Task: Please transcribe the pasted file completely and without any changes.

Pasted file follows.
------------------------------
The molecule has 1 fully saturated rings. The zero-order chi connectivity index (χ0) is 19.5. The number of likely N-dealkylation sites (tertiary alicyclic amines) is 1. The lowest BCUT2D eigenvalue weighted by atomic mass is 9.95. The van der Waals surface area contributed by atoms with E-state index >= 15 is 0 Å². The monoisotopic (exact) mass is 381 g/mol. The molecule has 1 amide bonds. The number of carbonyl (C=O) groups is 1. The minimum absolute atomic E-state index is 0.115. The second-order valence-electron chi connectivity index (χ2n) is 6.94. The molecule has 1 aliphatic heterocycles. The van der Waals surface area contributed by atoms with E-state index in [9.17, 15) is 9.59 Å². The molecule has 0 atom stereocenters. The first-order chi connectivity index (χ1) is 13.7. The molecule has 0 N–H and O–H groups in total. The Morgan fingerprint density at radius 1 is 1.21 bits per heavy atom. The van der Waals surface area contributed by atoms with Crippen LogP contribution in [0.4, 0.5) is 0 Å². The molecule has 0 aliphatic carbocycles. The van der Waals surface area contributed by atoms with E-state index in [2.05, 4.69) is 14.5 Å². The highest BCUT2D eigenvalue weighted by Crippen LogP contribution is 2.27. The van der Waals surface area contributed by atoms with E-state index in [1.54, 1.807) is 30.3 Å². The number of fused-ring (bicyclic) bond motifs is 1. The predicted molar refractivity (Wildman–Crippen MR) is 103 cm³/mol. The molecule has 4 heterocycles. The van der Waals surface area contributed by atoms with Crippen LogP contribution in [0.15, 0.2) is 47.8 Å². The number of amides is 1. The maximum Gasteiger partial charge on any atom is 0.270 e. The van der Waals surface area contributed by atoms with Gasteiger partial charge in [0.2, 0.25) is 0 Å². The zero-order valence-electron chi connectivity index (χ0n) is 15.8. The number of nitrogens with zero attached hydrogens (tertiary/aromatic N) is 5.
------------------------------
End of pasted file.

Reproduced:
The molecule has 1 fully saturated rings. The zero-order chi connectivity index (χ0) is 19.5. The number of likely N-dealkylation sites (tertiary alicyclic amines) is 1. The lowest BCUT2D eigenvalue weighted by atomic mass is 9.95. The van der Waals surface area contributed by atoms with E-state index >= 15 is 0 Å². The monoisotopic (exact) mass is 381 g/mol. The molecule has 1 amide bonds. The number of carbonyl (C=O) groups is 1. The minimum absolute atomic E-state index is 0.115. The second-order valence-electron chi connectivity index (χ2n) is 6.94. The molecule has 1 aliphatic heterocycles. The van der Waals surface area contributed by atoms with E-state index in [9.17, 15) is 9.59 Å². The molecule has 0 atom stereocenters. The first-order chi connectivity index (χ1) is 13.7. The molecule has 0 N–H and O–H groups in total. The Morgan fingerprint density at radius 1 is 1.21 bits per heavy atom. The van der Waals surface area contributed by atoms with Crippen LogP contribution in [0.4, 0.5) is 0 Å². The molecule has 0 aliphatic carbocycles. The van der Waals surface area contributed by atoms with E-state index in [2.05, 4.69) is 14.5 Å². The highest BCUT2D eigenvalue weighted by Crippen LogP contribution is 2.27. The van der Waals surface area contributed by atoms with E-state index in [1.54, 1.807) is 30.3 Å². The number of fused-ring (bicyclic) bond motifs is 1. The predicted molar refractivity (Wildman–Crippen MR) is 103 cm³/mol. The molecule has 4 heterocycles. The van der Waals surface area contributed by atoms with Crippen LogP contribution in [0.15, 0.2) is 47.8 Å². The number of amides is 1. The maximum Gasteiger partial charge on any atom is 0.270 e. The van der Waals surface area contributed by atoms with Gasteiger partial charge in [0.2, 0.25) is 0 Å². The zero-order valence-electron chi connectivity index (χ0n) is 15.8. The number of nitrogens with zero attached hydrogens (tertiary/aromatic N) is 5.